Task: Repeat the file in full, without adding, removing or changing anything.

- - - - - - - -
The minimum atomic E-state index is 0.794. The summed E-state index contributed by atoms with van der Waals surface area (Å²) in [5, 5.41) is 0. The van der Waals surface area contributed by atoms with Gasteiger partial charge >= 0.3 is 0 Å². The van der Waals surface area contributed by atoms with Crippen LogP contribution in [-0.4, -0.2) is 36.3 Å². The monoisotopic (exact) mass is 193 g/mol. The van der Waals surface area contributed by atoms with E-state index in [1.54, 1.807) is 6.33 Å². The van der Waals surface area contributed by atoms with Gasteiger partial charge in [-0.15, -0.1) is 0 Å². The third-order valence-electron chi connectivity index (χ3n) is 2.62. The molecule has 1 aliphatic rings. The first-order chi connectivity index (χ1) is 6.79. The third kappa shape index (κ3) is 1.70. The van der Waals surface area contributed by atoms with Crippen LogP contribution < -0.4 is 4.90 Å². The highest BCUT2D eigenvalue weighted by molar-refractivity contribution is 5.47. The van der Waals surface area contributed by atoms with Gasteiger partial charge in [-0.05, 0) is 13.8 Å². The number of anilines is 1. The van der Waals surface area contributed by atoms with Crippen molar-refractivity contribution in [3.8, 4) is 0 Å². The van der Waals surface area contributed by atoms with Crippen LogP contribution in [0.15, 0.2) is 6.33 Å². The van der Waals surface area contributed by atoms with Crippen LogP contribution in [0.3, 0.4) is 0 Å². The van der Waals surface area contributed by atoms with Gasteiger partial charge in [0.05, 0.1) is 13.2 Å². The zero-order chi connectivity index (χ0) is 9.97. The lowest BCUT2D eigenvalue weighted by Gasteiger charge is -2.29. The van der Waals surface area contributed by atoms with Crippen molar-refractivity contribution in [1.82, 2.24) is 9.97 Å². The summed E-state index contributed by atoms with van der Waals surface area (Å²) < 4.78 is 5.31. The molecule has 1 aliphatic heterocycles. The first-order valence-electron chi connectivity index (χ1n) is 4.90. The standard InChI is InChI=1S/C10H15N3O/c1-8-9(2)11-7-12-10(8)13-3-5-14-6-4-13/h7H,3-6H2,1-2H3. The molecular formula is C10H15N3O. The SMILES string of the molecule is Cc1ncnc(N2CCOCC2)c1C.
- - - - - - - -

The minimum atomic E-state index is 0.794. The summed E-state index contributed by atoms with van der Waals surface area (Å²) in [5, 5.41) is 0. The van der Waals surface area contributed by atoms with Gasteiger partial charge >= 0.3 is 0 Å². The van der Waals surface area contributed by atoms with Crippen LogP contribution in [-0.4, -0.2) is 36.3 Å². The monoisotopic (exact) mass is 193 g/mol. The van der Waals surface area contributed by atoms with E-state index in [1.54, 1.807) is 6.33 Å². The van der Waals surface area contributed by atoms with Gasteiger partial charge in [-0.15, -0.1) is 0 Å². The third-order valence-electron chi connectivity index (χ3n) is 2.62. The molecule has 1 aliphatic rings. The first-order chi connectivity index (χ1) is 6.79. The third kappa shape index (κ3) is 1.70. The van der Waals surface area contributed by atoms with Crippen LogP contribution < -0.4 is 4.90 Å². The highest BCUT2D eigenvalue weighted by molar-refractivity contribution is 5.47. The van der Waals surface area contributed by atoms with Gasteiger partial charge in [-0.05, 0) is 13.8 Å². The number of anilines is 1. The van der Waals surface area contributed by atoms with Crippen molar-refractivity contribution in [3.8, 4) is 0 Å². The van der Waals surface area contributed by atoms with Crippen LogP contribution in [0.15, 0.2) is 6.33 Å². The van der Waals surface area contributed by atoms with Crippen LogP contribution in [0.3, 0.4) is 0 Å². The van der Waals surface area contributed by atoms with Gasteiger partial charge in [0.05, 0.1) is 13.2 Å². The zero-order chi connectivity index (χ0) is 9.97. The lowest BCUT2D eigenvalue weighted by Gasteiger charge is -2.29. The van der Waals surface area contributed by atoms with Crippen molar-refractivity contribution in [1.82, 2.24) is 9.97 Å². The summed E-state index contributed by atoms with van der Waals surface area (Å²) < 4.78 is 5.31. The molecule has 1 aliphatic heterocycles. The first-order valence-electron chi connectivity index (χ1n) is 4.90. The standard InChI is InChI=1S/C10H15N3O/c1-8-9(2)11-7-12-10(8)13-3-5-14-6-4-13/h7H,3-6H2,1-2H3. The molecular formula is C10H15N3O. The SMILES string of the molecule is Cc1ncnc(N2CCOCC2)c1C.